|Written by Mikhail Kopytine|
|Tuesday, 13 January 2009 12:15|
Page 2 of 5
In the autocorrelation distribution for the time series of zero mean, the magnitude of the zero time-lag peak equals variance of the varibale which constitutes the time series (logarithmic return of LIBOR in our case). Dramatic changes in this variance with time (variations in volatility) obscure visual comparison of features common to different time periods in the same figure. For this reason, below I prescale all histograms (of autocorrelations) by the factor which equals inverse magnitude of the zero time-lag peak. After that, the histograms "match" each other at the peak. Large prescale factors correspond to low volatility and vice versa.
A few basic facts about autocorrelations may help interpreting the plots:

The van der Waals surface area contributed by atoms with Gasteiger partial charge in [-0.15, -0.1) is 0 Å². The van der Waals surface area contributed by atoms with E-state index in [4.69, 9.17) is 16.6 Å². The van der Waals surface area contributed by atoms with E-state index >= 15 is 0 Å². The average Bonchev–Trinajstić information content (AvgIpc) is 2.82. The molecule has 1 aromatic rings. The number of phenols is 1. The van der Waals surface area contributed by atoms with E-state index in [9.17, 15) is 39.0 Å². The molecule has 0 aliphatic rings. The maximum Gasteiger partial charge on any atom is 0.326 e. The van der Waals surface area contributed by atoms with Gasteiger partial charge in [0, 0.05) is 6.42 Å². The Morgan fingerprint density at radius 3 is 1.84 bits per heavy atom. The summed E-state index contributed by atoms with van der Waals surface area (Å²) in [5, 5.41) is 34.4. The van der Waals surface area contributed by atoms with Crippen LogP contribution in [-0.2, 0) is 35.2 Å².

The "bipolar disorder" feature, a tendency to form quickly alternating rises and falls on next-day time scale, more pronounced than in a fully unpredictable time series of the same volatility, shows up as negative deeps surrounding the zero-time lag peak, and is seen in time series of some interest rates and forex exchange rates, especially the ones with high interest rate differential. In USD LIBOR, as seen from top vs bottom comparison in Fig.2, this feature appears more pronounced in the falling interest rates climate.
Both panels of Fig.2 show periodic structures. The period and the peak positions ("phase" of the structure) show a fair degree of stability year from year, and despite the change in the interest rates dynamics.
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